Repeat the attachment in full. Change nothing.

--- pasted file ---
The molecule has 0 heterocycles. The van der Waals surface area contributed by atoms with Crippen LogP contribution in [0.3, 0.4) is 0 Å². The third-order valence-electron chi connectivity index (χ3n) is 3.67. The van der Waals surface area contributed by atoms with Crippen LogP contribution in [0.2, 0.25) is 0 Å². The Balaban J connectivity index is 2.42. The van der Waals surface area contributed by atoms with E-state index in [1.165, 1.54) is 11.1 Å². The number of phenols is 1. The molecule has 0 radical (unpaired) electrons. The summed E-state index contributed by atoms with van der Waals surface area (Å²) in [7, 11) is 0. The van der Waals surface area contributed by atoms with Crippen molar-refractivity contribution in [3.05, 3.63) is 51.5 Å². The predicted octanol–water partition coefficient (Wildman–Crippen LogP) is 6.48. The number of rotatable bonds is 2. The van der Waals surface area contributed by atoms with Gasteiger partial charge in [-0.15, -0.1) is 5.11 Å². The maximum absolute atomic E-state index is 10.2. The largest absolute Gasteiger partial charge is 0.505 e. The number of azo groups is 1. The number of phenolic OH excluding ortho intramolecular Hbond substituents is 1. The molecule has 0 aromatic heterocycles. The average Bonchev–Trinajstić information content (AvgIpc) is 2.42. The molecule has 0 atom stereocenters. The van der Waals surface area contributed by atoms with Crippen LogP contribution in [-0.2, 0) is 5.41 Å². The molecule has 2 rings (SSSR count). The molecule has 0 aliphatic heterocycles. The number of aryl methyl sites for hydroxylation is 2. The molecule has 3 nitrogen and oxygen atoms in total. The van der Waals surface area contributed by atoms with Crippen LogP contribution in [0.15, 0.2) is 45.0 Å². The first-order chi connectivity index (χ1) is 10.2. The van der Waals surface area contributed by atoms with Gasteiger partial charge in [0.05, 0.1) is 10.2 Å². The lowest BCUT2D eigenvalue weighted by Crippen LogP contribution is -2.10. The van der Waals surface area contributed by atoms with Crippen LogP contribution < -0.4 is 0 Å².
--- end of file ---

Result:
The molecule has 0 heterocycles. The van der Waals surface area contributed by atoms with Crippen LogP contribution in [0.3, 0.4) is 0 Å². The third-order valence-electron chi connectivity index (χ3n) is 3.67. The van der Waals surface area contributed by atoms with Crippen LogP contribution in [0.2, 0.25) is 0 Å². The Balaban J connectivity index is 2.42. The van der Waals surface area contributed by atoms with E-state index in [1.165, 1.54) is 11.1 Å². The number of phenols is 1. The molecule has 0 radical (unpaired) electrons. The summed E-state index contributed by atoms with van der Waals surface area (Å²) in [7, 11) is 0. The van der Waals surface area contributed by atoms with Crippen molar-refractivity contribution in [3.05, 3.63) is 51.5 Å². The predicted octanol–water partition coefficient (Wildman–Crippen LogP) is 6.48. The number of rotatable bonds is 2. The van der Waals surface area contributed by atoms with Gasteiger partial charge in [-0.15, -0.1) is 5.11 Å². The maximum absolute atomic E-state index is 10.2. The largest absolute Gasteiger partial charge is 0.505 e. The number of azo groups is 1. The number of phenolic OH excluding ortho intramolecular Hbond substituents is 1. The molecule has 0 aromatic heterocycles. The average Bonchev–Trinajstić information content (AvgIpc) is 2.42. The molecule has 0 atom stereocenters. The van der Waals surface area contributed by atoms with Crippen LogP contribution in [-0.2, 0) is 5.41 Å². The molecule has 2 rings (SSSR count). The molecule has 0 aliphatic heterocycles. The number of aryl methyl sites for hydroxylation is 2. The molecule has 3 nitrogen and oxygen atoms in total. The van der Waals surface area contributed by atoms with Crippen LogP contribution in [0.15, 0.2) is 45.0 Å². The first-order chi connectivity index (χ1) is 10.2. The van der Waals surface area contributed by atoms with Gasteiger partial charge in [0.05, 0.1) is 10.2 Å². The lowest BCUT2D eigenvalue weighted by Crippen LogP contribution is -2.10. The van der Waals surface area contributed by atoms with Crippen LogP contribution < -0.4 is 0 Å².